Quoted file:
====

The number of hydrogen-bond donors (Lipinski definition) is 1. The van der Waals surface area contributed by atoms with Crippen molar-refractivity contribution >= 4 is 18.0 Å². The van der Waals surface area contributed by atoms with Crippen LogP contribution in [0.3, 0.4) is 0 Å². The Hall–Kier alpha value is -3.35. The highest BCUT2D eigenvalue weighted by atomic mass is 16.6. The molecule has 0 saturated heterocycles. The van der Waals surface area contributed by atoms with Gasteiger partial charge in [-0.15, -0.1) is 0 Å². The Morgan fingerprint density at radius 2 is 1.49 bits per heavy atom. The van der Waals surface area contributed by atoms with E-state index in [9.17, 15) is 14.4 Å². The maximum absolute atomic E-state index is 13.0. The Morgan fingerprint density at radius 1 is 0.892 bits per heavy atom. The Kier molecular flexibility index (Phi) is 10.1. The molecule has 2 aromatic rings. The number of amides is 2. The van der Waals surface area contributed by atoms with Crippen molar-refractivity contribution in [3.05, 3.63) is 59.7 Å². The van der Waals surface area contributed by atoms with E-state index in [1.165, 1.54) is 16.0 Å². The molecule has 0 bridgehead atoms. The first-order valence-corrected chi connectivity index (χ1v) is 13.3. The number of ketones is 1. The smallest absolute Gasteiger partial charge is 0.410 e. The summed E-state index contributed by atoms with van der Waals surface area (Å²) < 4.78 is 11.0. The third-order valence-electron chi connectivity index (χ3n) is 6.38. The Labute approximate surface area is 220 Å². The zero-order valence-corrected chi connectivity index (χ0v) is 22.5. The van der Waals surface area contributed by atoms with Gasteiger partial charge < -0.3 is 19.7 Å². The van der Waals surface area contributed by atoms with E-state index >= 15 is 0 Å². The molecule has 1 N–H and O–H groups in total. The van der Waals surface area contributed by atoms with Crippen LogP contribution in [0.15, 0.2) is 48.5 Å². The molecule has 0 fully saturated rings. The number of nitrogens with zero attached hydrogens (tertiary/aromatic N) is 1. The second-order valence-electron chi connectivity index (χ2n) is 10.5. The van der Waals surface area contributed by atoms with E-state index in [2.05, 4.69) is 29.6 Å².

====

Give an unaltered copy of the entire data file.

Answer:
The number of hydrogen-bond donors (Lipinski definition) is 1. The van der Waals surface area contributed by atoms with Crippen molar-refractivity contribution >= 4 is 18.0 Å². The van der Waals surface area contributed by atoms with Crippen LogP contribution in [0.3, 0.4) is 0 Å². The Hall–Kier alpha value is -3.35. The highest BCUT2D eigenvalue weighted by atomic mass is 16.6. The molecule has 0 saturated heterocycles. The van der Waals surface area contributed by atoms with Gasteiger partial charge in [-0.15, -0.1) is 0 Å². The Morgan fingerprint density at radius 2 is 1.49 bits per heavy atom. The van der Waals surface area contributed by atoms with E-state index in [9.17, 15) is 14.4 Å². The maximum absolute atomic E-state index is 13.0. The Morgan fingerprint density at radius 1 is 0.892 bits per heavy atom. The Kier molecular flexibility index (Phi) is 10.1. The molecule has 2 aromatic rings. The number of amides is 2. The van der Waals surface area contributed by atoms with Crippen molar-refractivity contribution in [3.05, 3.63) is 59.7 Å². The van der Waals surface area contributed by atoms with E-state index in [1.165, 1.54) is 16.0 Å². The molecule has 0 bridgehead atoms. The first-order valence-corrected chi connectivity index (χ1v) is 13.3. The number of ketones is 1. The smallest absolute Gasteiger partial charge is 0.410 e. The summed E-state index contributed by atoms with van der Waals surface area (Å²) < 4.78 is 11.0. The third-order valence-electron chi connectivity index (χ3n) is 6.38. The Labute approximate surface area is 220 Å². The zero-order valence-corrected chi connectivity index (χ0v) is 22.5. The van der Waals surface area contributed by atoms with Gasteiger partial charge < -0.3 is 19.7 Å². The van der Waals surface area contributed by atoms with E-state index >= 15 is 0 Å². The molecule has 1 N–H and O–H groups in total. The van der Waals surface area contributed by atoms with Crippen LogP contribution in [0.15, 0.2) is 48.5 Å². The molecule has 0 fully saturated rings. The number of nitrogens with zero attached hydrogens (tertiary/aromatic N) is 1. The second-order valence-electron chi connectivity index (χ2n) is 10.5. The van der Waals surface area contributed by atoms with E-state index in [2.05, 4.69) is 29.6 Å².